Table 4 shows that variables remaining associated with perception of family dysfunction in multivariate analysis were sex, marital status, monthly income, living arrangements and presence of unmet needs. Women were 2 times more likely to perceive a dysfunctional family than men. Single/divorced/widow patients were 2.8 times more likely to perceive a dysfunctional family than married patients. Patients with insufficient monthly income were 1.8 times more likely to perceive a dysfunctional family. Patients with unmet needs were 1.9 times more likely to report a dysfunctional family. Patients living alone are more likely to perceive a dysfunctional family than patients living in an extended family.
Table 4

Multiple logistic regression for perceived moderately/severely dysfunctional family

Factors

OR (95 % CI)

P-Value

Sex

 Women

2.01 (1.26–3.20)

0.003

Marital status

 Single/divorced/widow

2.77 (1.48–5.17)

0.001

Monthly income

 “Not enough to make ends meet”

1.81 (1.18–2.78)

0.007

Living arrangements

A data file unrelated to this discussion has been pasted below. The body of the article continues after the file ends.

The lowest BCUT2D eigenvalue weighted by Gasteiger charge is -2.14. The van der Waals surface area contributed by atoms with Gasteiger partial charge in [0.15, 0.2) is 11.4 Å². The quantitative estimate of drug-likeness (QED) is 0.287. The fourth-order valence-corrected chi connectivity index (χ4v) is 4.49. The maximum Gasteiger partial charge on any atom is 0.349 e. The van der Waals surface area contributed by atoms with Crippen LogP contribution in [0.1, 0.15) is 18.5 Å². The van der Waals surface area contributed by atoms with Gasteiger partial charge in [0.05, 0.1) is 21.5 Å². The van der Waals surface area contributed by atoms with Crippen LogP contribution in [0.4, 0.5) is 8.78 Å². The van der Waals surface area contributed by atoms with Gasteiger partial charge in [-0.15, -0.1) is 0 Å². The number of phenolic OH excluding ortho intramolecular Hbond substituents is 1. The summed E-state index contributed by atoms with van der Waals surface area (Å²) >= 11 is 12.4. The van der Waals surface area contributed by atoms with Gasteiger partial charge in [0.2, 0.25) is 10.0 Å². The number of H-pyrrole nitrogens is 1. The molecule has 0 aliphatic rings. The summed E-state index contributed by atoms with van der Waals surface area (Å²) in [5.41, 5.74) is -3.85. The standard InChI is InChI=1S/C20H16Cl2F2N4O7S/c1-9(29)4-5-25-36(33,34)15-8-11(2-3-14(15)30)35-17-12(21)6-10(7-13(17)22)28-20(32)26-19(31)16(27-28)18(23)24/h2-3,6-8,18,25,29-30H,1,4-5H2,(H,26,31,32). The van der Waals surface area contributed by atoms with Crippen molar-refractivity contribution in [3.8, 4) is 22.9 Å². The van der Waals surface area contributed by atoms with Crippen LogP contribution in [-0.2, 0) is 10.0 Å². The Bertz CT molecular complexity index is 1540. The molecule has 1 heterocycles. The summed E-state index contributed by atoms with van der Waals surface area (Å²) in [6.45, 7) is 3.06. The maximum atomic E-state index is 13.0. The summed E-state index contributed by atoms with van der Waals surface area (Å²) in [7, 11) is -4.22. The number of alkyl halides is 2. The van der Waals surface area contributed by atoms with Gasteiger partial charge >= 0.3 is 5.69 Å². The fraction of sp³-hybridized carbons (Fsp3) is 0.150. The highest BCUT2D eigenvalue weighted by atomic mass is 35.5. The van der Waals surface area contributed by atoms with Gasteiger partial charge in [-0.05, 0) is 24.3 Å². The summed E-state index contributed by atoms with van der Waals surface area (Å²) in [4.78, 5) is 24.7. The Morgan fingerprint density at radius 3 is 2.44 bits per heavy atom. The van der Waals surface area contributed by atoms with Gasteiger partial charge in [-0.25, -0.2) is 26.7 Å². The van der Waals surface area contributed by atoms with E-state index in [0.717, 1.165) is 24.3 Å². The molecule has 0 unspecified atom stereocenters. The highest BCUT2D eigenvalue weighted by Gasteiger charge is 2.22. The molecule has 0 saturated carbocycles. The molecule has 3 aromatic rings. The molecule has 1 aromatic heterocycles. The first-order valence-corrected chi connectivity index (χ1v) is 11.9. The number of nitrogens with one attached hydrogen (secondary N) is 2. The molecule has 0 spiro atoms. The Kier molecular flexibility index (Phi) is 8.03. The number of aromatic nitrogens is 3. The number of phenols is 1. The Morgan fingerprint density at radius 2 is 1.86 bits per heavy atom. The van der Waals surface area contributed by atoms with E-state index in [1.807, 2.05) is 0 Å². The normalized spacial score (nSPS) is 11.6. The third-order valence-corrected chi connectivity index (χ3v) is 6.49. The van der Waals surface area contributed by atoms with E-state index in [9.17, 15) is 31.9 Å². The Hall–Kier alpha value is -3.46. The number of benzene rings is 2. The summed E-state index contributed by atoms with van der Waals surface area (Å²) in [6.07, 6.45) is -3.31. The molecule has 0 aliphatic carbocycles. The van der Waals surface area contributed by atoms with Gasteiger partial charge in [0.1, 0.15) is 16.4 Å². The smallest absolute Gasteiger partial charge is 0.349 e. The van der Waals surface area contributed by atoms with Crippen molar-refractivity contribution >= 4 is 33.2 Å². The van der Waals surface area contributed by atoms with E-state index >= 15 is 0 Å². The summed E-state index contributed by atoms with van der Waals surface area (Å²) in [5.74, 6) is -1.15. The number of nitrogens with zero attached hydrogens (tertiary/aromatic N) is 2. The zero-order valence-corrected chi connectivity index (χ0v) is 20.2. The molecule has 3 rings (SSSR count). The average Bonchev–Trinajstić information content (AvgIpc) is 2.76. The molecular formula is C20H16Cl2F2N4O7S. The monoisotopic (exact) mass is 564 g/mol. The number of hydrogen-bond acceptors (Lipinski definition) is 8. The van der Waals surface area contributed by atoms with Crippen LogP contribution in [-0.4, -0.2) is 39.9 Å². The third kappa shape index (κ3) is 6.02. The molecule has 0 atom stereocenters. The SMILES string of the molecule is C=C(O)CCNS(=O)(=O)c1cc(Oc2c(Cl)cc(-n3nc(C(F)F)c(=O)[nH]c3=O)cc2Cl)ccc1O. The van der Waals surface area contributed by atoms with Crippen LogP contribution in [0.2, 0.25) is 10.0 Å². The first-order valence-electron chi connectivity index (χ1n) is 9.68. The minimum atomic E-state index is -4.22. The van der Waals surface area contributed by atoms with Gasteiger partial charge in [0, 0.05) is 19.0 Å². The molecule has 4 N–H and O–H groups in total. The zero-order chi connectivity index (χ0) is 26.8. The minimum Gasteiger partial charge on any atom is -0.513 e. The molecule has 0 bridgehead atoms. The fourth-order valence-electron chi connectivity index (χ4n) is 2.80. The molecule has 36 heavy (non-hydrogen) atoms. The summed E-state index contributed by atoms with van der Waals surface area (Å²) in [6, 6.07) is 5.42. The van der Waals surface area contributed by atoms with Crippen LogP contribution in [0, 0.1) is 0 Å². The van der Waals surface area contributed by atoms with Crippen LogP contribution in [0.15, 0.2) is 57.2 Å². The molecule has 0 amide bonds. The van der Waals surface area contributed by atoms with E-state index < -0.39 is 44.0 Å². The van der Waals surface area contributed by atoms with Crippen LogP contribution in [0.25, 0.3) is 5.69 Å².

Couple

0.905 (0.39–2.09)

0.815

 Extended family

0.389 (0.19–0.79)

0.009

 Other

0.910 (0.26–3.22)

0.884

Unmet needs

 Presence

1.94 (1.24–3.0)

0.003

Reference category: sex = male; marital status = married; living arrangements = alone; monthly income = “Just enough to make ends meet” aggregated with “Some money left over”; unmet needs = absent

Health-related quality of life and multimorbidity

The majority of the sample had a score bellow 50 (mean of the reference population) in all eight domains of the SF-12, particularly in general health (91.0 %) and bodily pain (77.9 %) (Fig. 1). Regarding the two health status composite scores, physical health (PCS) was worse than the mental health (MCS) (Table 2).
Fig. 1

Percentage of patients with SF-12 scores less than 50

All SF-12 scores were statistically related with the multimorbidity groups, showing that health related quality of life decreases when levels of multimorbidity rise (Table 2). Pairwise comparisons revealed no statistically differences between (a) medium versus high morbidity groups in PF (p = 0.196), BP (p = 0.063), GH (p = 0.226), VT (p = 0.928), SF (p = 0.799) and PCS scores (p = 0.139); (b) medium versus low/high in RE, MH and MCS scores.

Health-related quality of life and other characteristics

Univariate analysis shows that the SF-12 eight domains and the two health status composite scores were related to at least one participant characteristic besides the multimorbidity level (Table 5). Indeed, all SF-12 scores were statistically related with marital status, monthly income, perceived family support (family APGAR) and the presence of unmet needs (Table 5).
Table 5

Association between SF-12 scores and participants’ characteristics

Characteristic

SF-12 scores (P-values*)

  

PF

RP

BP

GH

VT

SF

RE

MH

PCS

MCS

Sex